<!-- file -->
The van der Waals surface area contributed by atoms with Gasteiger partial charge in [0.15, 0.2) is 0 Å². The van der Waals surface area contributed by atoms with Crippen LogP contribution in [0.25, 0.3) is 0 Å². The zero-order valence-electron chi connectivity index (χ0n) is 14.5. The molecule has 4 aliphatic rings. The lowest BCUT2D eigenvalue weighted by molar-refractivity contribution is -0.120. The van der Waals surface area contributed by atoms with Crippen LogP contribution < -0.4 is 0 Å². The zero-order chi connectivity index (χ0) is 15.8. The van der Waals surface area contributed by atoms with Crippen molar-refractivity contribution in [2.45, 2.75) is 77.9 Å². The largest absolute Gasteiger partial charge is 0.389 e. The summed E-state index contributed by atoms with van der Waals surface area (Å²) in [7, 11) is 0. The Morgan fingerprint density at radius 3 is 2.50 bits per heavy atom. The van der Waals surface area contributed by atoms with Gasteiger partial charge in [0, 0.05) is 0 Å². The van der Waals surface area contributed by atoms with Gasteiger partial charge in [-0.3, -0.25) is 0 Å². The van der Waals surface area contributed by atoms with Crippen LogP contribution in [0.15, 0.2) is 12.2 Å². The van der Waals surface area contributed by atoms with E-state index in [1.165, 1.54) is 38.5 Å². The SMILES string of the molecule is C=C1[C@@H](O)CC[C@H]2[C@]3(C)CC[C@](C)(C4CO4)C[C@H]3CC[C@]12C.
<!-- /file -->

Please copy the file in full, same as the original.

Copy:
The van der Waals surface area contributed by atoms with Gasteiger partial charge in [0.15, 0.2) is 0 Å². The van der Waals surface area contributed by atoms with Crippen LogP contribution in [0.25, 0.3) is 0 Å². The zero-order valence-electron chi connectivity index (χ0n) is 14.5. The molecule has 4 aliphatic rings. The lowest BCUT2D eigenvalue weighted by molar-refractivity contribution is -0.120. The van der Waals surface area contributed by atoms with Crippen LogP contribution < -0.4 is 0 Å². The zero-order chi connectivity index (χ0) is 15.8. The van der Waals surface area contributed by atoms with Crippen molar-refractivity contribution in [2.45, 2.75) is 77.9 Å². The largest absolute Gasteiger partial charge is 0.389 e. The summed E-state index contributed by atoms with van der Waals surface area (Å²) in [7, 11) is 0. The Morgan fingerprint density at radius 3 is 2.50 bits per heavy atom. The van der Waals surface area contributed by atoms with Gasteiger partial charge in [0, 0.05) is 0 Å². The van der Waals surface area contributed by atoms with Gasteiger partial charge in [-0.3, -0.25) is 0 Å². The van der Waals surface area contributed by atoms with Crippen LogP contribution in [0.15, 0.2) is 12.2 Å². The van der Waals surface area contributed by atoms with E-state index in [1.165, 1.54) is 38.5 Å². The SMILES string of the molecule is C=C1[C@@H](O)CC[C@H]2[C@]3(C)CC[C@](C)(C4CO4)C[C@H]3CC[C@]12C.